(Reuters) - A Texas judge on Tuesday finalized a $158 million agreement to settle a lawsuit that accused Johnson & Johnson of improperly marketing its Risperdal anti-psychotic drug to state residents in the Medicaid program.
The action in Austin by state District Judge John Dietz paves the way for Johnson & Johnson to pay the money to the original plaintiff, his attorneys, the state of Texas and the federal government. It's the largest fraud recovery ever in Texas for Medicaid, the federal-state health insurance program for low-income people.
"We are pleased that the settlement agreement has been brought to a close," Teresa Mueller, a spokeswoman for J&J's Janssen Pharmaceuticals unit, said on Tuesday. "Janssen is committed to ethical business practices, and has policies in place to ensure its products are only promoted for their FDA-approved indications."
The $158 million is the same amount that Johnson & Johnson said in January that it would pay. Since then, the parties have quibbled over the distribution of the money, according to Allen Jones, who raised the red flag about J&J's marketing practices while working with the state of Pennsylvania.
Johnson & Johnson declined comment on the discussions.
"The defendants wanted to have more of a say than they did on how the monies were allocated," Tom Melsheimer, a lawyer for Jones, told Reuters on Tuesday.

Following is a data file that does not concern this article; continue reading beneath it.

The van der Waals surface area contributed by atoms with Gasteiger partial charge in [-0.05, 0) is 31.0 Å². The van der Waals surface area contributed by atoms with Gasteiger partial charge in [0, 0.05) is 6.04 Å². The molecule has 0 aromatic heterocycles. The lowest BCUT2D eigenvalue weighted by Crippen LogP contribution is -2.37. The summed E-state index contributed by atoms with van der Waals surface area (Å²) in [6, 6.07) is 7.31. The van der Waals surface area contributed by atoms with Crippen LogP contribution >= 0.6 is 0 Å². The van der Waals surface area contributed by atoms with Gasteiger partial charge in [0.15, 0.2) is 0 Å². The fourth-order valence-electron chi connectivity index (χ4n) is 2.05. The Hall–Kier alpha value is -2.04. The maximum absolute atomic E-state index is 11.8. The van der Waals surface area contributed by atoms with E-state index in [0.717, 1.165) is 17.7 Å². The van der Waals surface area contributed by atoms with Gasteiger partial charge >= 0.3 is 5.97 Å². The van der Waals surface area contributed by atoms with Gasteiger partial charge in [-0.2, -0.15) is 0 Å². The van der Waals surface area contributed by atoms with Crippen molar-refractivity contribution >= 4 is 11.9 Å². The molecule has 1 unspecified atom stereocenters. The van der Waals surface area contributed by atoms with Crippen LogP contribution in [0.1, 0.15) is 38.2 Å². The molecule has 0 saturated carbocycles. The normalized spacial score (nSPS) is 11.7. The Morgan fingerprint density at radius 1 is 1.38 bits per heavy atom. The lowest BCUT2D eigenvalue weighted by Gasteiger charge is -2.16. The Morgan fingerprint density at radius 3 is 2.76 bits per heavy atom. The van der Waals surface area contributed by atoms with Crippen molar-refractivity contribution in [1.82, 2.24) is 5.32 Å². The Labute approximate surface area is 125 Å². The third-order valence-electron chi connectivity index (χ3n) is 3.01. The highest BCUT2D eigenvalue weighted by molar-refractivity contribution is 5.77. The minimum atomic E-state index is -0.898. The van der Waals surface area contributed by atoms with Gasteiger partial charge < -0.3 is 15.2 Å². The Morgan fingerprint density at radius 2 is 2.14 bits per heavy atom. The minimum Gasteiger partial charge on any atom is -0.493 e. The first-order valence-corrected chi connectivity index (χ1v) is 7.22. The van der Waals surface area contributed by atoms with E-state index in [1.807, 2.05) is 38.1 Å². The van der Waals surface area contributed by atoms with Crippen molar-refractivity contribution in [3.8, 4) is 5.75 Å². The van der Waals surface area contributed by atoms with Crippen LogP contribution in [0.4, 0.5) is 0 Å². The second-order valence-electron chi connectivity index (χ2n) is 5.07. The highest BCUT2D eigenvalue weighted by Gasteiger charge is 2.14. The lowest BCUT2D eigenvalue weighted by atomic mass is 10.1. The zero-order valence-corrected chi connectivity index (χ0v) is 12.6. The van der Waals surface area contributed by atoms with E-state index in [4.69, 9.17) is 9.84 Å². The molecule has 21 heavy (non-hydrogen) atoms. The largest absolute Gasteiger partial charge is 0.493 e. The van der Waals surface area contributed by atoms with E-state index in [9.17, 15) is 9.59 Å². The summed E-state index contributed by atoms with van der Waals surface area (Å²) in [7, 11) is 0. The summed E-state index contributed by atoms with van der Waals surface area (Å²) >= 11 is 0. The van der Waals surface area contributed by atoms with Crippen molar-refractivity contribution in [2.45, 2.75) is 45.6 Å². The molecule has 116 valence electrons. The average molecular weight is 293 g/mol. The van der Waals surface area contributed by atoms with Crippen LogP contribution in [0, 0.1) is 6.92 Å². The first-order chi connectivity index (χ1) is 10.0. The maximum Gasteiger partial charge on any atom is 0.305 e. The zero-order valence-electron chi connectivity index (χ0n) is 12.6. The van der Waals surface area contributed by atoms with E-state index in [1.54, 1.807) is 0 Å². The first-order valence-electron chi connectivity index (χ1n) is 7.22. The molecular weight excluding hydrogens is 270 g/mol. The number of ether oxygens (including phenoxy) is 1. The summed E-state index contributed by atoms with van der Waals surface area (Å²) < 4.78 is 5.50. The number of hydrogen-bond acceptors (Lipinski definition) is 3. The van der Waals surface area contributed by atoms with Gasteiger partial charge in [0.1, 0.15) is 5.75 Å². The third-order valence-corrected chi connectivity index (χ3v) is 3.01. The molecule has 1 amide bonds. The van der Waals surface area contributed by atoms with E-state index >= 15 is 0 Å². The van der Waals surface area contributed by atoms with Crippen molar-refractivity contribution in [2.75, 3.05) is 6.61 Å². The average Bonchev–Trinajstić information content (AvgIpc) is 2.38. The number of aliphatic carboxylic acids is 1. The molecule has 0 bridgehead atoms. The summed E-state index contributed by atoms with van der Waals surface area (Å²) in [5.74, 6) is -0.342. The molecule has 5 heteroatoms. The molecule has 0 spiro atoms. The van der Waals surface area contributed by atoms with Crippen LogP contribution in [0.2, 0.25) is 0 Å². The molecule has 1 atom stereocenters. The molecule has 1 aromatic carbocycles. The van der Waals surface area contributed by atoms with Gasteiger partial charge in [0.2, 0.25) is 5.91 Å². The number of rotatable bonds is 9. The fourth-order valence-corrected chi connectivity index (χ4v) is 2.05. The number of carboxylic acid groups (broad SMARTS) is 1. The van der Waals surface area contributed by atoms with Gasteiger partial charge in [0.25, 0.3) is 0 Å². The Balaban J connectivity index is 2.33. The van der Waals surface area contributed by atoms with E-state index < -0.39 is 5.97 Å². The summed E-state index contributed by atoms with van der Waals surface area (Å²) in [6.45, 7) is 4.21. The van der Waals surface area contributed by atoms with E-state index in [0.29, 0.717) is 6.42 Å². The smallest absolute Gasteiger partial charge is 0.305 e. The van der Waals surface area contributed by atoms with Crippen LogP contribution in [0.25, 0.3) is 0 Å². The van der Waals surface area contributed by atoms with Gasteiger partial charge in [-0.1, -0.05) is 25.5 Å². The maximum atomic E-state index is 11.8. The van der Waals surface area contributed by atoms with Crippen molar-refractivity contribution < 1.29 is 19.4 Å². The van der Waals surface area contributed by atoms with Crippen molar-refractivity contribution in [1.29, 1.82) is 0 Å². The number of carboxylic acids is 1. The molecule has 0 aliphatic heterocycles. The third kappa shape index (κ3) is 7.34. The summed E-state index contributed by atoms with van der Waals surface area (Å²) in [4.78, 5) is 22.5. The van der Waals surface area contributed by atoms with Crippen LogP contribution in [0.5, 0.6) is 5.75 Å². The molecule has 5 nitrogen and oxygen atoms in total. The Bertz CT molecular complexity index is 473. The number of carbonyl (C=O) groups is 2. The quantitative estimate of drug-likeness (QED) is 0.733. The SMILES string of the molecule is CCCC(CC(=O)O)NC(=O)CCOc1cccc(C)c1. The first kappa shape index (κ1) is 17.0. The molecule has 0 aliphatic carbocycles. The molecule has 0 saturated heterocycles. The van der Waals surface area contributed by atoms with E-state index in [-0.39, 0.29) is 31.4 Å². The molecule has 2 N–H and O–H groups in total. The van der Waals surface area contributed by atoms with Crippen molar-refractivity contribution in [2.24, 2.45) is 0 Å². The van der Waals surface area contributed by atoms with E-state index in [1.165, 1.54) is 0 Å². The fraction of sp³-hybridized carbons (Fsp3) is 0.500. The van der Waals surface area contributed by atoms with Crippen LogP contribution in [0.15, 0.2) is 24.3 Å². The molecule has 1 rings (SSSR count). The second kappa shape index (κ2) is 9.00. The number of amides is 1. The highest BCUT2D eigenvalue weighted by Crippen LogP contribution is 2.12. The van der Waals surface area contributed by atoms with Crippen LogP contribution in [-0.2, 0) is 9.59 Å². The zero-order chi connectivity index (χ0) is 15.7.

Of the $158 million, about 31 percent will go to the federal government, 40 percent to the state of Texas, 17 percent to Jones and the rest (roughly 12 percent) is for attorneys' fees, according to Tommy Jacks, a lawyer for Jones.
The settlement will fully resolve all Risperdal-related claims in Texas, Mueller said. The agreement is specific to Texas and does not involve other state or federal Risperdal litigation.
The deal marked the first Risperdal settlement with any U.S. state. It settles claims brought by Texas in 2004 involving alleged Medicaid overpayments during the years 1994 to 2008.
Jones said on Sunday that Johnson & Johnson was trying to reduce the amount that he received in what he characterized as an effort to discourage whistleblowers.
Under state law, Jones was entitled to receive between 15 and 25 percent of the settlement, said Tom Kelley, a spokesman for Texas Attorney General Greg Abbott.
Jones said on Tuesday that the 17 percent he is getting is "far, far more" than what Johnson & Johnson wanted to pay but that "this has never been about the bucks."
"I have done all that I can to expose Johnson & Johnson," Jones told Reuters on Tuesday.
Kelley said that Texas officials "are completely happy" with the settlement and that Texas taxpayers are receiving a larger allocation than initially planned.